The economic damage caused by the recent floods, the evolving political crisis, and increasing doubts about the nation’s ability to meet International Monetary Fund (IMF) targets could make it more difficult to manage the debt burden, Barclays Bank says in its recent report.
In its report “Pakistan: Plenty of headwinds”, the bank says that it remains underweight on Pakistan sovereign bonds and believes that concerns about the large financing gap in FY23 and disruptions from energy and food shortages will worsen the already challenging outlook.
“Pakistan’s sovereign bonds are trading in the 50s on elevated concerns about its external position and an evolving political crisis. The country faces a laundry list of issues: deterioration in the current account, a widening trade deficit, currency pressures and central bank interventions, rising cost pressures, and damage from record flooding,” says the report.
The report says that official and bilateral creditors are owed a large portion of the debt, which market participants expect will be rolled over in a timely fashion. However, this assumes that the IMF program will remain on track.
“We think this view should be challenged because the program targets appear to be underpinned by ambitious budget estimates that could see revisions given domestic price pressures and political agendas. In addition to the risk of slippages and delays in roll-overs from official/bi-lateral creditors, we estimate that Pakistan faces a funding gap of at least $6 billion in FY23,” the report says.
Debt burden is high but not alarming yet
Pakistan’s reported public debt stood at 77 percent of GDP ($252 billion) at the end-FY22 with public guaranteed debt (PSE) likely to be another $15 billion or 4.6 percent of GDP. In addition, the IMF has highlighted that circular debt (power payment arrears) is close to Rs. 2,253 billion (3.4 percent of GDP or $11 billion).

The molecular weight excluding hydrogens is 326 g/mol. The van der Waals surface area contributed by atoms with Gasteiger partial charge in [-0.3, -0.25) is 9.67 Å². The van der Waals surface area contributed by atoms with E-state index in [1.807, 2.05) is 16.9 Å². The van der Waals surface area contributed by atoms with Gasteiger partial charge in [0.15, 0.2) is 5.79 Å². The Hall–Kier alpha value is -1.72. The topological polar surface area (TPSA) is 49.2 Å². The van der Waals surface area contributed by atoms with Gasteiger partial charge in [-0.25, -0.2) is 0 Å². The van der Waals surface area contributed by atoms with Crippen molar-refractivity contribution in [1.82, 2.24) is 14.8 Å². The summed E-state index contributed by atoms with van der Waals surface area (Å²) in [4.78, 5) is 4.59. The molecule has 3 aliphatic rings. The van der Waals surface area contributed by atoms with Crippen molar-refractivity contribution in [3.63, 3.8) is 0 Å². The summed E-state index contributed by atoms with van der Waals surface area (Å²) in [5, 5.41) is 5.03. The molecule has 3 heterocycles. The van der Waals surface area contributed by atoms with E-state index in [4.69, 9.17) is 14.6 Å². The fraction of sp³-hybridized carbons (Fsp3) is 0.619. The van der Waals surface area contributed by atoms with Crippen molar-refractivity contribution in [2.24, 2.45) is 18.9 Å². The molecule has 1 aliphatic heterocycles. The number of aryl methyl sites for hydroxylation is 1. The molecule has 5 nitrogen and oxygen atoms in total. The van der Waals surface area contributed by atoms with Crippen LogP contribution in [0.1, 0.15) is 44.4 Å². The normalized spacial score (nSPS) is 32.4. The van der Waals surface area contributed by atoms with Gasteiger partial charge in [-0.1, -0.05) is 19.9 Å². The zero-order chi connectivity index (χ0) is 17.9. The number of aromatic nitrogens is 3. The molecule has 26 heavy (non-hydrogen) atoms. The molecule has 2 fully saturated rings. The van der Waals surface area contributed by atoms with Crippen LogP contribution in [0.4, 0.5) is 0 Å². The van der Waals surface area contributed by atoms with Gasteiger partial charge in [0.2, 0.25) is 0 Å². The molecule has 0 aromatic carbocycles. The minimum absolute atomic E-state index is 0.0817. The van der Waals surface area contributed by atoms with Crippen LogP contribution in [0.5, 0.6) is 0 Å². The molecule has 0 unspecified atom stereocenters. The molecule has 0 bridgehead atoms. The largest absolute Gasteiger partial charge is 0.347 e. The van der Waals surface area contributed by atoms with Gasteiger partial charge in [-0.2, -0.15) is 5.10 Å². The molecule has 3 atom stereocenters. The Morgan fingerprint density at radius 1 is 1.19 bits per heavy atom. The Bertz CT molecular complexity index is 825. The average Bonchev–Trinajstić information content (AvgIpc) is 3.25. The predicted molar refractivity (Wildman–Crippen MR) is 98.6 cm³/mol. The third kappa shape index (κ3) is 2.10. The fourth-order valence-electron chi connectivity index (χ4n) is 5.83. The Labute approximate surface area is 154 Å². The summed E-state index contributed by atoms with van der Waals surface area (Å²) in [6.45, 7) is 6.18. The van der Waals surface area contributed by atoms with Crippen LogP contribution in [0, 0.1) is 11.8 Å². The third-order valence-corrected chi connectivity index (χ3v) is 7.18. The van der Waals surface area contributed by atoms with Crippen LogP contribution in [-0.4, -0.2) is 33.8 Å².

Pakistan’s debt metrics in and of themselves are not yet a cause for alarm. But the large debt stock implies that ongoing access to funds and robust economic growth are necessary to keep debt within sustainable levels.
In this context the economic damage caused by the recent floods, the evolving political crisis, and increasing doubts about the nation’s ability to meet IMF targets could make it more difficult to manage the debt burden, says the report.
Stock of external debt has risen markedly
The country’s stock of external debt has risen markedly to $100 billion from $66 billion in end-FY17. Roughly 78 percent of Pakistan’s external debt is owed to multi- and bi-lateral creditors. That may be of some comfort to private creditors because most of the outstanding is on concessional terms, says the report.
The report says that there are two areas of concern. First, the terms of the bi-lateral borrowings from non-Paris Club creditors (more than 70 percent of the bi-lateral dues at end-FY21, likely rising to 77 percent at end-FY22) may not necessarily be on concessional terms. Second, rollovers for those instruments may be contingent on a variety of conditions, such as an IMF program.
Debt service relies on rollovers
The report estimates that roughly $15.6 billion of foreign-currency debt is due in FY23 but the funding gap is likely to be around $6 billion given that official creditors (non-IMF) are expected to roll over $9.5 billion. The FY23 budget has earmarked $1.5 billion for Eurobond issuance but refinancing plans for the remaining $4.5 billion are not available.